Colorado’s Senate slate already moving to center

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Democrats looking to keep a U.S. Senate seat in Colorado quickly shifted gears Wednesday after a divisive primary, angling for the political center and laying into Republican nominee Ken Buck as too conservative.

Democratic Sen. Michael Bennet even suggested he might distance himself from President Barack Obama after playing up his connections to the president and accepting White House help in his primary battle against Andrew Romanoff.

Buck vowed “to reach out our hand for the independent and Democratic voters” after a long primary contest in which he played up his no-compromise conservatism and ties to tea party groups.

Activists with both parties moved to forestall opponents’ appeal to Colorado moderates.

A day after Buck defeated former Lt. Gov. Jane Norton in the Republican primary, a group of left-leaning groups launched a “Too Crazy For Colorado” tagline for Buck.

The coalition – dubbed the Campaign for Strong Colorado – included Planned Parenthood and ProgressNow Colorado, and it planned to use comments Buck made in his primary campaign against him. Early ammunition included Buck’s opposition to abortion rights, even in cases of rape and incest, and Buck’s argument for deep cuts to the federal departments of Education and Energy. Buck has called for completely cutting off funding for the U.S. Postal Service and Amtrak.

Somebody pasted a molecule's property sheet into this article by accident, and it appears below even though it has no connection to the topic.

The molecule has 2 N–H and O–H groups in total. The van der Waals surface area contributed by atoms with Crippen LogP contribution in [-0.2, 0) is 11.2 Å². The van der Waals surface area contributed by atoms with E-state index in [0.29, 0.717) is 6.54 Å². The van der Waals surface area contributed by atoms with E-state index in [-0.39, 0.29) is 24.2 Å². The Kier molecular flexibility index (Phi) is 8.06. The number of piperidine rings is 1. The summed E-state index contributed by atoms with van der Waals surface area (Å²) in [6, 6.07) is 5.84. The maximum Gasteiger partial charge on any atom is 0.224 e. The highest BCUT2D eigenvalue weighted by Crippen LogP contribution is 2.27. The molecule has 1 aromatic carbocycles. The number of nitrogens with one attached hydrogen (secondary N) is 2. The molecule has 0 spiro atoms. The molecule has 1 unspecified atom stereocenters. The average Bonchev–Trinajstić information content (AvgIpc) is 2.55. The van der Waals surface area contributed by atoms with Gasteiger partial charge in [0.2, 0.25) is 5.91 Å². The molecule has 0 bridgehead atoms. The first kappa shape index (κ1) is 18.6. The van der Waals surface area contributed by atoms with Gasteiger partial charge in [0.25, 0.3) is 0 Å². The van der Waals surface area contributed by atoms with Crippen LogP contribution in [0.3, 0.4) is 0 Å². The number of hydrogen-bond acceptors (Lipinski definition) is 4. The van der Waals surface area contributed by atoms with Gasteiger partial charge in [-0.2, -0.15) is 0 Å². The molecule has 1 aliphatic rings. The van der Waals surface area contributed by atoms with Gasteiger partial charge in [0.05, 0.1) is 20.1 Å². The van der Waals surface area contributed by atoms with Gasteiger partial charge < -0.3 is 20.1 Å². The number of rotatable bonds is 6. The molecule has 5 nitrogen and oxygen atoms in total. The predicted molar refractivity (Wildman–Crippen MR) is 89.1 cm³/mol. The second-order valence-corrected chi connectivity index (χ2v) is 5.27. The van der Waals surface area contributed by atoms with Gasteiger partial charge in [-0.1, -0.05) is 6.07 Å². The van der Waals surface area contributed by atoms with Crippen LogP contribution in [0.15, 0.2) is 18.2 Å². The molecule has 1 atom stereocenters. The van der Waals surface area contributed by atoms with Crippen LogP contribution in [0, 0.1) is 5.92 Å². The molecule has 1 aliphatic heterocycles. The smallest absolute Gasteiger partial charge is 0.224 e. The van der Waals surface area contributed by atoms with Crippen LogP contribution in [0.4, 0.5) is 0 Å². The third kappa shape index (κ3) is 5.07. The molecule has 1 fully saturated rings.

“How can he represent what Colorado’s all about and say these crazy things?” said Ellen Dumm, executive director of the group.

Buck said in his victory speech that his unapologetic conservatism can win over moderates, and insisted Colorado’s middle-of-the-road voters are frustrated with ruling Democrats in Washington.

Several Republican activists said they were confident Buck can prevail. About a third of Colorado’s active voters aren’t affiliated with either major party and haven’t had a chance to weigh in on the Senate race.

Norton had argued during the campaign that she’d have a better shot at winning independents. But her pitch didn’t persuade GOP voters.

“I think he crosses over well to moderates,” said Jennifer Bailey, head of the Western Slope Conservative Alliance and a Buck supporter. “People are so fed up with what they’re seeing in Washington, they’ll be embracing an alternative.”

Bennet indicated he’s also looking to the middle.

Bennet played up his association with the White House during his primary struggle. Obama headlined a Denver fundraiser for Bennet and joined a conference call with Bennet in the closing days of the campaign. Obama called Bennet “the person that I want alongside me.”

But Bennet demurred when asked Wednesday whether he’d seek Obama’s help in the general election. Asked what role he could envision for Obama, Bennet told ABC’s “Good Morning America,” ”We’re going to have to give it some thought.”

Republicans indicated they’d push hard to tie Bennet to Obama, who has slipped in popularity in Colorado as he has in the rest of the nation. Republican National Committee chairman Michael Steele said in a statement that Bennet “owes his victory … to the establishment Democrats.”

Bennet was appointed last year after Obama picked Sen. Ken Salazar to be his interior secretary. Steele called Bennet a “hand-picked successor who will be a reliable vote for endless spending and higher taxes.”

Support from national bigwigs appeared to hurt a pair of Republican congressional candidates.

Lang Sias, a suburban Denver Republican with the backing of Arizona Sen. John McCain, lost badly in the primary to Ryan Frazier. Frazier will face Democratic Rep. Ed Perlmutter in November.

In a western Colorado district, Bob McConnell, a first-time candidate backed by former Alaska Gov. Sarah Palin, lost to Republican state lawmaker Scott Tipton. Tipton earned a rematch against Democratic Rep. John Salazar, who beat Tipton in 2006.